Motorists ticketed for parking on Grand County roads
Ryan Summerlin July 25, 2012
A sign posted near the Idlewild Trail and Winter Park Ranch that indicated no parking was permitted on county roads cited the wrong state statute, but seven motorists received tickets any way.
Two locations where tickets were issued are at the intersections of County Roads 8514 and 8515 and County Roads 830 and 8350.
A Grand County resident voiced concerns at the July 10 Board of County Commissioners meeting by saying the ticketing sends a message that Grand County is generating revenue by ticketing cars parked on county roads.
“Grand County does not generate revenue for writing citations,” said Grand County Sheriff Rod Johnson.
The Sheriff’s Office prefers not to write tickets due to the fact that they do not generate revenue from citations and also that it takes deputies off of the road and requires them to be present in a courtroom, Johnson said.
Fines from the tickets go to the state, he said.
While the wrong statute was cited on one sign, the proper statute was identified on the other sign.
The sign was taken down following the recommendation of the commissioners because it was misleading.
“It was never the intent of the commissioners to have no parking on county roads,” said James Newberry, Grand County commissioner for District 1.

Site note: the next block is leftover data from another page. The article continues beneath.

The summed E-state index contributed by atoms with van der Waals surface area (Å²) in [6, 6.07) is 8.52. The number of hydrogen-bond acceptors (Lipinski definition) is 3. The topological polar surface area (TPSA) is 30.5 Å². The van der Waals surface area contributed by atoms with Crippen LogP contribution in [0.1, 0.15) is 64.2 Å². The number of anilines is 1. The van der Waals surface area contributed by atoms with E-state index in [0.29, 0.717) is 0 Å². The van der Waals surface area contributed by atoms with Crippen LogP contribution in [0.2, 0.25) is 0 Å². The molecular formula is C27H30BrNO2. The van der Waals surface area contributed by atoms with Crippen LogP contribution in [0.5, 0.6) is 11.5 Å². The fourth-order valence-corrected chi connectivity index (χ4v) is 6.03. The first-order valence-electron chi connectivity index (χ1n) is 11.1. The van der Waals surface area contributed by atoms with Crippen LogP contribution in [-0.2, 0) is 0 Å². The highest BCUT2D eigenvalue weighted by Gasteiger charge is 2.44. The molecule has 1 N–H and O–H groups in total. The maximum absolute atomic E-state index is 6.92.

A state statute does exist that allows the county to control parking on county roads, according to county officials. The commissioners will discuss when and where it would be appropriate to implement such rules at their meeting scheduled for 1:30 p.m., Aug. 7, Newberry said.
County roads with tight curves or steep hills may be subject to no parking rules and the rule could be used during the winter to ensure that snowplows can complete their job without interference, he said.
One of the areas that will be looked at by the commissioners is the intersection of County Roads 830 and 8350.
“It was on a bad corner where people were parking,” Johnson said. “They were having trouble making it around the corner with snowplows during the winter.”
There was an accident in the past in which a snowplow clipped a car parked at the trailhead, Johnson said.
Idlewild Trail is a popular trail used during both the summer and winter months.
The Forest Service would like to keep the trail open and accessible, Johnson said.
“There is always a lot of effort on building and maintaining the trail, and we like to have trails. However, there is little effort put into the parking at the trailhead,” he said.
“If we don’t try to enforce it in the summer it causes more problems for the winter,” he said.
“You would be surprised how one vehicle parked on the road can cause a lot of problems for snowplow drivers,” he said.
In total seven tickets written at the two locations, each totaling $24.50 in fines and surcharges, during the months of June and July.
Individuals who received the tickets are still liable to pay the fees or to show up in County Court to fight the ticket, Johnson said.
Even though the two signs had differing statutes, the proper statute was written on each ticket, Johnson said.